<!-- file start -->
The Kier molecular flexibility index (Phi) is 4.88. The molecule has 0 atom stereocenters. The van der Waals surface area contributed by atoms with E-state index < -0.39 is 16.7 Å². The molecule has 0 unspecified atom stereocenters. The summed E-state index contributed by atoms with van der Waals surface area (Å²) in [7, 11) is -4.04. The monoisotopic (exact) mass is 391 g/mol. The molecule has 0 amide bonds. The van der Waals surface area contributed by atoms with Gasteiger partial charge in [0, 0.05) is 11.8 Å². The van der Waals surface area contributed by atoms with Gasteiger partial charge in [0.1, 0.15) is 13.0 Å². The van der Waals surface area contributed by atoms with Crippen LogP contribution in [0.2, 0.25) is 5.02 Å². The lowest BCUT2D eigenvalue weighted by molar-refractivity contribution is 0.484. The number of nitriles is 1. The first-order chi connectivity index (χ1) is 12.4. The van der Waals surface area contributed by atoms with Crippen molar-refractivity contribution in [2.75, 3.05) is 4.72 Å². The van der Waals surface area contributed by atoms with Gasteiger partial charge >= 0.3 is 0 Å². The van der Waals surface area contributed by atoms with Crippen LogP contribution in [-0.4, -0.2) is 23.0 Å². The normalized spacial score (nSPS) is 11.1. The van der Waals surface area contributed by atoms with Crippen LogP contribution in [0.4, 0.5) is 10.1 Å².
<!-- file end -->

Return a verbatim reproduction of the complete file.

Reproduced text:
The Kier molecular flexibility index (Phi) is 4.88. The molecule has 0 atom stereocenters. The van der Waals surface area contributed by atoms with E-state index < -0.39 is 16.7 Å². The molecule has 0 unspecified atom stereocenters. The summed E-state index contributed by atoms with van der Waals surface area (Å²) in [7, 11) is -4.04. The monoisotopic (exact) mass is 391 g/mol. The molecule has 0 amide bonds. The van der Waals surface area contributed by atoms with Gasteiger partial charge in [0, 0.05) is 11.8 Å². The van der Waals surface area contributed by atoms with Gasteiger partial charge in [0.1, 0.15) is 13.0 Å². The van der Waals surface area contributed by atoms with Crippen LogP contribution in [0.2, 0.25) is 5.02 Å². The lowest BCUT2D eigenvalue weighted by molar-refractivity contribution is 0.484. The number of nitriles is 1. The first-order chi connectivity index (χ1) is 12.4. The van der Waals surface area contributed by atoms with Crippen molar-refractivity contribution in [2.75, 3.05) is 4.72 Å². The van der Waals surface area contributed by atoms with Gasteiger partial charge >= 0.3 is 0 Å². The van der Waals surface area contributed by atoms with Crippen LogP contribution in [-0.4, -0.2) is 23.0 Å². The normalized spacial score (nSPS) is 11.1. The van der Waals surface area contributed by atoms with Crippen LogP contribution in [0.4, 0.5) is 10.1 Å².